Danh mục tin
Visitors to the Living Voice room in Munich this go-round could be forgiven for assuming that they’re looking at another Vox Olympian setup, but in fact that won’t be the case. The speakers making the trek to Munich this year sure look like Vox Olympians, sure sound like Vox Olympians, but are Vox Palladians, a speaker that combines the Vox Olympian cabinet, a cleaner, simpler (and arguably far more modern-looking) finish and a slightly revised driver lineup to create what is, most importantly, a far more affordable product.
But what’s most impressive is how little the Vox Palladian has had to concede to the flagship model. As I’ve already stated, the cabinet itself is geometrically identical and uses identical materials, albeit with less elaborate (but no less effective) junctions throughout the construction. Essentially, the principal difference is the quality and complexity of the veneers and finishing. Okay, so the surface finish on the Olympians is breathtaking, but I’m not sure I could live with it, and when the speakers were here for review I found myself hankering after something simpler -- at least in the looks department. Well, here it is. The Palladian doesn’t just look sharper than big brother; at least to my eyes, it looks waymore attractive too. The aesthetic cleanliness is underscored by the use of a simplified superstructure: a plinth/base in place of the Vox Olympian’s feet, and toned-down metal work. The bronze work is now chemically patinated to a mottled chocolate-brown finish whose Bakelite-like appearance perfectly complements the blond wood veneers.
Lurking above the tweeter trumpet is the other big difference between the Palladian and the Olympian. The TAD supertweeter used in modified form in the flagship speaker has been discontinued, so Living Voice bought up the remaining stock and are holding it against future Vox Olympian orders -- and as backup for existing speakers -- a situation that has necessitated a change of driver for the new speaker, along with a revised crossover. The Palladian actually uses an all-new driver, the LV4, a co-development with Vitavox (which already supplies the bass and midrange drivers) produced specifically for this project.
Joining the Palladian is the new Vox Basso subwoofer. A little under half the size, each pair uses a single 18" driver per vented enclosure -- as against the dual-12" horn-loaded lineup of the flagship design -- an arrangement that, using the same electronics package, actually goes deeper than the Vox Elysian, at the cost of some dynamic range.
Even in the final stages of fine-tuning, the Vox Palladians are already redolent with the family DNA. I listened to the new speaker paired with the Vox Elysians, as finalizing the Basso bass units in time for the show was a bridge too far, but the Palladians’ qualities were only too apparent. Effortlessly dynamic and fluid, they exhibit none of the hot spots or glaring discontinuities and colorations that bedevil so many composite horn designs. They are astonishingly delicate and have instrumental texture, tonality and harmonics to burn. Images are solid and present, life-sized where appropriate and contained in a coherent acoustic space. If the Vox Olympian is the horn speaker that doesn’t sound like a horn (it just sounds like music), then it has been joined by the Palladian. Few speakers of any kind sound as dynamically or temporally connected and coherent as this, and the Palladians manage to compete with all but a very select few when it comes to spatial coherence too. This is musical reproduction where the results really do start to transcend the means. This new speaker is so effortlessly balanced and sure-footed, so utterly unconstrained, that, as big as it is, as complex as it is, it manages to simply disappear, leaving the music, big or small, electronic or acoustic, as a separate, living thing arrayed in front of you.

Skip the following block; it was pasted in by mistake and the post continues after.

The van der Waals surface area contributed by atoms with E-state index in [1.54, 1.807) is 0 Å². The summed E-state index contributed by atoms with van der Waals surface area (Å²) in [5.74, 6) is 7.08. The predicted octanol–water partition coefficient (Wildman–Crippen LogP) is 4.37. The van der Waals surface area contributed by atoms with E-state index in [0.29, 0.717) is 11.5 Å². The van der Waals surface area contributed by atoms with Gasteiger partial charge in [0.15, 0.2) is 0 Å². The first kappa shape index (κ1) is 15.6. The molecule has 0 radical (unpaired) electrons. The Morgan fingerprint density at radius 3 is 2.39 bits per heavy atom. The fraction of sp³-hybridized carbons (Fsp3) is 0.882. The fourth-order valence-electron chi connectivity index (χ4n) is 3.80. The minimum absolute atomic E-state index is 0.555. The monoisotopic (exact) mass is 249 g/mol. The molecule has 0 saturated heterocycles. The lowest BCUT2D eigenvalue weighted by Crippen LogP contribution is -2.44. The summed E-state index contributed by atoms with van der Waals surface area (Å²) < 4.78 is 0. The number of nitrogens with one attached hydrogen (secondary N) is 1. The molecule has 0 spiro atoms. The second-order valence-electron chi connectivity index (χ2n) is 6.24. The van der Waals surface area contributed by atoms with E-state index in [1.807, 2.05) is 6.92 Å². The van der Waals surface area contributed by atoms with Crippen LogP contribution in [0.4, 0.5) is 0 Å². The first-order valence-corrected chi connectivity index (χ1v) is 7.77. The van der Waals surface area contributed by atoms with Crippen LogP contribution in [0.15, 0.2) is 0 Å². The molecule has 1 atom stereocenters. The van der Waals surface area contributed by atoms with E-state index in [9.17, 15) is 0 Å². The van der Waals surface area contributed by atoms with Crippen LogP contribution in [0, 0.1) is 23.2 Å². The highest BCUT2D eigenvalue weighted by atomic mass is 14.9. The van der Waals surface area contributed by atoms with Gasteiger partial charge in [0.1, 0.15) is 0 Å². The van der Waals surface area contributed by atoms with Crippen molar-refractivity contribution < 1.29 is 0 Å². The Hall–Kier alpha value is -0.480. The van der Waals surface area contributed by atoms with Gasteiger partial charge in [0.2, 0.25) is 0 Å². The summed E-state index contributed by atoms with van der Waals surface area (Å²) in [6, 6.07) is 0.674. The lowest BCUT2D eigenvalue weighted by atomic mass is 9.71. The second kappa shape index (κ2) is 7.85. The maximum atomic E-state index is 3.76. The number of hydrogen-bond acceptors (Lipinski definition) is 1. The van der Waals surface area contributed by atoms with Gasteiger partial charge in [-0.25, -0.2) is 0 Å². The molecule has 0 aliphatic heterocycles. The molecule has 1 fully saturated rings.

There are those who will tell you that big horns only sound good on small, simple music. Well, tell ‘em it ain’t necessarily so! Listening to Petrenko conducting the RLPO’s performance of the Shostakovich 5th Symphony [Naxos 8.572167] on the Palladians with the Vox Elysians delivering the bottom end was a shockingly powerful experience: dynamic contrasts, light and shade, sudden changes in scale, an icy instrumental palette and towering crescendos -- all the things that should give a full-range horn system the sonic heebie-jeebies -- were traversed with a grace and stability that allowed the system to stay firmly in the background, never intruding on the event. Of course the Neodio Origine CD player and Kondo M77/Gakuoh amplification (armed with Living Voice’s own 300B tubes) all played their part, but this was a listening experience that brought home just how constrained most speakers really are -- and how much distance they introduce between the performance and the listener. The chance to really enjoy Vox Olympians is limited to a very fortunate few -- at least on a daily basis.
The arrival of the Vox Palladians and their partnering Vox Basso subs might not make Living Voice’s Vox series exactly affordable, but at least they’re now approaching the same realm as most of those other totally unaffordable audio products we all love to read about, hear when we can and express opinions on. The one thing I can say is that, having lived with the Vox Olympians, the Palladians are cut from the self same musical cloth. This is no cut-price version of the flagship, achieved by cutting corners. This speaker definitely delivers the full Vox treatment, wrapped in what is for me an even more attractive package.
Fetch up in room Atrium 4 E220 at the Munich show and you’ll be able to experience your own little slice of audio nirvana -- or simply have your cynicism reinforced.